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Chicago Shooting Wounds 13, Including Toddler

The crime scene where 13 people, including a 3-year-old child, were shot in a city park on the south side of Chicago, Sept. 19, 2013.
The crime scene where 13 people, including a 3-year-old child, were shot in a city park on the south side of Chicago, Sept. 19, 2013.
Reuters
Thirteen people, including a 3-year-old child, were injured in a nighttime shooting on Chicago's South Side that police said on Friday was believed to be gang-related.
 
The Thursday night shooting came in the same week that a contract worker who opened fire at the Washington Navy Yard killed 12 people in the nation's capital.
 
“I can tell you that it's an ongoing investigation and that 13 people were shot,” Chicago Police Department spokeswoman Amina Greer said on Friday.
 
She said the shooting occurred at about 10:15 p.m. Thursday (0315 GMT on Friday) and that no arrests had been made so far.
 
“At this time, we believe the motive for the shooting to be gang-related,” Greer said.

She was unable to confirm local media reports that said four of the gunshot victims injured in the shooting on a basketball court, including the 3-year-old, were listed in critical condition in area hospitals early Friday.
 
Chicago has been plagued by gun violence in recent years, racking up more than 500 murders in 2012, according to a report this week by the FBI.
 
By comparison, New York City, which has a population three times the size of Chicago, recorded 419 murders in 2012, the FBI said.

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by: Diane Feinstein from: Gun Grabber, D.C.
September 20, 2013 9:27 AM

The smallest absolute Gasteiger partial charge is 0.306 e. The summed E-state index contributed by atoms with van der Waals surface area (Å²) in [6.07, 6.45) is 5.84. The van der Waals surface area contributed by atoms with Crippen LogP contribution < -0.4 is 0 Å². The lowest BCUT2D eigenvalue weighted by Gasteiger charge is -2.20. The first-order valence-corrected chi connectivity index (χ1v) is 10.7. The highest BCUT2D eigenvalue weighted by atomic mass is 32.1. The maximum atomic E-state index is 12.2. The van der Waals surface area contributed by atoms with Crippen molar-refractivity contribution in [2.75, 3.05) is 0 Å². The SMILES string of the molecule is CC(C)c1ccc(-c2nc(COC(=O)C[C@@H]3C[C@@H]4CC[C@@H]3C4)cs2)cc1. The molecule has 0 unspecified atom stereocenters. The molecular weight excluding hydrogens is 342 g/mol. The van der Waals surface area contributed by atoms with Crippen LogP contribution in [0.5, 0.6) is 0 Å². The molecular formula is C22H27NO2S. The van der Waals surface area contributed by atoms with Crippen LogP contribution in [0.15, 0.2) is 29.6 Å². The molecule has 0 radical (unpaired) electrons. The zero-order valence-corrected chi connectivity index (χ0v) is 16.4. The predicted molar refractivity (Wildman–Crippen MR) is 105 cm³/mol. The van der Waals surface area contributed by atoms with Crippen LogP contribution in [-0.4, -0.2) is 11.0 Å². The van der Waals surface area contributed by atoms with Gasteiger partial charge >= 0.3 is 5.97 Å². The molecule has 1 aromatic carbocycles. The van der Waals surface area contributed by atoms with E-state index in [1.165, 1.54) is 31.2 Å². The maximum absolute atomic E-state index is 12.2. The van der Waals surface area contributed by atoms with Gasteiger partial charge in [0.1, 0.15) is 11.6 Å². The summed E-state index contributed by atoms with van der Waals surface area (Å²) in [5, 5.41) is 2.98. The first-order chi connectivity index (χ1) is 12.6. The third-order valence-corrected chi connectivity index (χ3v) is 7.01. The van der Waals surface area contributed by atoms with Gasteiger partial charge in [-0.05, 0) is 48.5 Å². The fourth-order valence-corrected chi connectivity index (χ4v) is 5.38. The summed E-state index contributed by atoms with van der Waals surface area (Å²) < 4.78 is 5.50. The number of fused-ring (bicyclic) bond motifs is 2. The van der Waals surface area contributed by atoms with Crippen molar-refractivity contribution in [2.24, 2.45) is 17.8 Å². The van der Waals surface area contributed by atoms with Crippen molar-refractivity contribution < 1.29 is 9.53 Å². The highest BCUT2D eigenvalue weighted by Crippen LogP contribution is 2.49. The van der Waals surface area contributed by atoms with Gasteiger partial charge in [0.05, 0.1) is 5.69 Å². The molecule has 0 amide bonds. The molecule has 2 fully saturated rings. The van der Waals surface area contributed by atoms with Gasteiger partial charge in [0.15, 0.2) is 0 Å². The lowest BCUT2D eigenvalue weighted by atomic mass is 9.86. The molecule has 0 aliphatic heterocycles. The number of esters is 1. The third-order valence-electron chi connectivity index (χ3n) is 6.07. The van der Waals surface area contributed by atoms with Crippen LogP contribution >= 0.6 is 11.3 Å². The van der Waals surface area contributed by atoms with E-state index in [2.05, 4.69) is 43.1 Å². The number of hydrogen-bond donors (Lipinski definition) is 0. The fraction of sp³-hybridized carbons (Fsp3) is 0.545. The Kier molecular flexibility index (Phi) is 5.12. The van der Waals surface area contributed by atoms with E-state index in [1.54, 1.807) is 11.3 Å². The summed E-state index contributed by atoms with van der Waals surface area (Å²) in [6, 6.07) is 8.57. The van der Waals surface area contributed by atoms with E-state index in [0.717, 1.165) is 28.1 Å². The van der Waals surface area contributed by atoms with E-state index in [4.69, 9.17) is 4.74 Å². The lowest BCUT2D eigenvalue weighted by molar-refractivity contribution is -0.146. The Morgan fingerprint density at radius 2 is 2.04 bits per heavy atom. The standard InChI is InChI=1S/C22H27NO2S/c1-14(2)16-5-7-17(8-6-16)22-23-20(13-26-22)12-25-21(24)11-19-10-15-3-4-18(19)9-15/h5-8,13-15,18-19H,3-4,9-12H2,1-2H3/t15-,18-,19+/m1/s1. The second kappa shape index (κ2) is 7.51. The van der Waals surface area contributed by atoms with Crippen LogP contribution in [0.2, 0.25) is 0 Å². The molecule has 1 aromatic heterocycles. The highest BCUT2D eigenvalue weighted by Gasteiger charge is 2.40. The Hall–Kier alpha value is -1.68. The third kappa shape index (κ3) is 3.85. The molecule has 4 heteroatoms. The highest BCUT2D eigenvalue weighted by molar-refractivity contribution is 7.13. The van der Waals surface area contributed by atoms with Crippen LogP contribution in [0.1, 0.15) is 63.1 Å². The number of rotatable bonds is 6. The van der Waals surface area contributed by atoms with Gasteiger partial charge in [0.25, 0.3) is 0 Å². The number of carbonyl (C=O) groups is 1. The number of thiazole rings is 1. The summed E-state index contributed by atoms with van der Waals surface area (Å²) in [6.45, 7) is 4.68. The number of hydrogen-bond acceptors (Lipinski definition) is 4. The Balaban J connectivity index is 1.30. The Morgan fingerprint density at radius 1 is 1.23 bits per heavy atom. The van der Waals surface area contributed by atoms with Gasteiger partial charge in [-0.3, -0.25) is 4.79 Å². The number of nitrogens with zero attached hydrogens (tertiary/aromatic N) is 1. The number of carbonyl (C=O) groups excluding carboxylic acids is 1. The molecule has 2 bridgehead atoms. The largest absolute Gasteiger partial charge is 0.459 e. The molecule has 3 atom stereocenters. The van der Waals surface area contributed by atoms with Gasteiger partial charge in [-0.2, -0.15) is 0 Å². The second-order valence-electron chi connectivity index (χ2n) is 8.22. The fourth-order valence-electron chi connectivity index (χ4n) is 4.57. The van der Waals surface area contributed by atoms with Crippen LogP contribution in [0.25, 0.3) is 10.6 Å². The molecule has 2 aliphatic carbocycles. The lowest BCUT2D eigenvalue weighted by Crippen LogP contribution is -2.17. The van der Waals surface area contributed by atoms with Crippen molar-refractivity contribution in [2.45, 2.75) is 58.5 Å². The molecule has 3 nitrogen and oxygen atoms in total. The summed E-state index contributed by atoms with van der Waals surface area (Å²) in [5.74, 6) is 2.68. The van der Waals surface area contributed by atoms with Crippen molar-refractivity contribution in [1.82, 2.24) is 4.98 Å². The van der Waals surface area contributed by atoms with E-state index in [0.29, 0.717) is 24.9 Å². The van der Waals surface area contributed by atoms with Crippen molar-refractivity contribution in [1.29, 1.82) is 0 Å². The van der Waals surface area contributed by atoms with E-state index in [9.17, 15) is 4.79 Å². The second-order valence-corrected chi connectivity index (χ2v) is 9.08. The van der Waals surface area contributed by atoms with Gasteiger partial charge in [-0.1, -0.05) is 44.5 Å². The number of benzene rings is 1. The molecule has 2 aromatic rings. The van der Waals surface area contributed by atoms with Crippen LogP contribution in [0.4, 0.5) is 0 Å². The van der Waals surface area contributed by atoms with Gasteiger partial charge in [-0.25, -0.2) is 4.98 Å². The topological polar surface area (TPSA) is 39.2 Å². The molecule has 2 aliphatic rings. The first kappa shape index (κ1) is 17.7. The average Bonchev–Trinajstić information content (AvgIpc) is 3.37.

Significantly less Americans believe stricter gun laws are necessary now than In December 2012, after the Newtown shooting, even in the wake of the Navy Yard incident this week. In a poll conducted by Gallup, 49 percent said gun laws should be more strict, with 13 percent saying they should be less strict. Those numbers have starkly changed from just nine months ago, when 58 percent said gun laws should be more strict and 6 percent said they should be less strict. The numbers reveal that even in the aftermath of a shooting in Washington, D.C. that killed 12 people and the gunman this week, public support for another gun control push is not there.

The poll revealed that the vast majority of Americans, 80 percent, believe that mental illness is an overriding factor in mass shootings. Despite a blanket refusal to cover the issue by the mainstream media, drug use was also pinpointed as a factor, with 66 percent saying they believed drugs could lead to such gun violence in some form. Violent movies, video games and music was singled out by 56 percent as a perceived cause of the shootings. Forty percent of those polled said that easy access to guns was to blame “a great deal” for the shootings, however that figure represents a decrease by 6 points since January 2011. The spread of extremist viewpoints on the Internet was named as a factor by 57 percent, while insufficient building security was also named as a factor by 58 percent.

Only 37 percent of those polled believed that inflammatory rhetoric from prominent political commentators could be blamed for mass shootings. n “The current results support longstanding evidence from Gallup polling that Americans believe more can be done on the mental health side.” Gallup’s write up states.

“Americans are more likely to believe the mental health system is to blame than gun laws,” the report continues, noting that “…support for stricter gun laws is down from the surge of support seen right after Newtown.”

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